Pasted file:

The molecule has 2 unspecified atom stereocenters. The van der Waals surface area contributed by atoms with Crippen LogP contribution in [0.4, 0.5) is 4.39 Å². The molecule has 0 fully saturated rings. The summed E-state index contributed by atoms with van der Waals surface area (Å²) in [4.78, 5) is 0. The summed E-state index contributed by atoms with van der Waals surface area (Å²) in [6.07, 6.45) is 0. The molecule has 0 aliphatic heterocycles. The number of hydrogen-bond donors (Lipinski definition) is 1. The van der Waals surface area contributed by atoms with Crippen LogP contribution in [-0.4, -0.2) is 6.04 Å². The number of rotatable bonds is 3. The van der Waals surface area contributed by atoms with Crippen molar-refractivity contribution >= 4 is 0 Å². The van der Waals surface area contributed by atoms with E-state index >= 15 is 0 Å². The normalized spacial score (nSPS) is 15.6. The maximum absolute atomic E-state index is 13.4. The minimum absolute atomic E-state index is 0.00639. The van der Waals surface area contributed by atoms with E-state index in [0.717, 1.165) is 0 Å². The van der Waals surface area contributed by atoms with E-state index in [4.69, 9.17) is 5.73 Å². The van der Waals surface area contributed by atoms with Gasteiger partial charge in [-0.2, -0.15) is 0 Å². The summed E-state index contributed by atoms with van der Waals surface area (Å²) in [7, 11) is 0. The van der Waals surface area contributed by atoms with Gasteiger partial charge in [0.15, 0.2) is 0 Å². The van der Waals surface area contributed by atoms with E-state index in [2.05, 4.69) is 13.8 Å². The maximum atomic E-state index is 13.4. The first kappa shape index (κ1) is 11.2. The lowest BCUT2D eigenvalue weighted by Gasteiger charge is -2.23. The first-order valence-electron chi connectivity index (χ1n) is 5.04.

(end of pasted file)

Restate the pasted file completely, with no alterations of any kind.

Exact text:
The molecule has 2 unspecified atom stereocenters. The van der Waals surface area contributed by atoms with Crippen LogP contribution in [0.4, 0.5) is 4.39 Å². The molecule has 0 fully saturated rings. The summed E-state index contributed by atoms with van der Waals surface area (Å²) in [4.78, 5) is 0. The summed E-state index contributed by atoms with van der Waals surface area (Å²) in [6.07, 6.45) is 0. The molecule has 0 aliphatic heterocycles. The number of hydrogen-bond donors (Lipinski definition) is 1. The van der Waals surface area contributed by atoms with Crippen LogP contribution in [-0.4, -0.2) is 6.04 Å². The number of rotatable bonds is 3. The van der Waals surface area contributed by atoms with Crippen molar-refractivity contribution >= 4 is 0 Å². The van der Waals surface area contributed by atoms with E-state index >= 15 is 0 Å². The normalized spacial score (nSPS) is 15.6. The maximum absolute atomic E-state index is 13.4. The minimum absolute atomic E-state index is 0.00639. The van der Waals surface area contributed by atoms with E-state index in [0.717, 1.165) is 0 Å². The van der Waals surface area contributed by atoms with E-state index in [4.69, 9.17) is 5.73 Å². The van der Waals surface area contributed by atoms with Gasteiger partial charge in [-0.2, -0.15) is 0 Å². The summed E-state index contributed by atoms with van der Waals surface area (Å²) in [7, 11) is 0. The van der Waals surface area contributed by atoms with Gasteiger partial charge in [0.15, 0.2) is 0 Å². The van der Waals surface area contributed by atoms with E-state index in [2.05, 4.69) is 13.8 Å². The maximum atomic E-state index is 13.4. The first kappa shape index (κ1) is 11.2. The lowest BCUT2D eigenvalue weighted by Gasteiger charge is -2.23. The first-order valence-electron chi connectivity index (χ1n) is 5.04.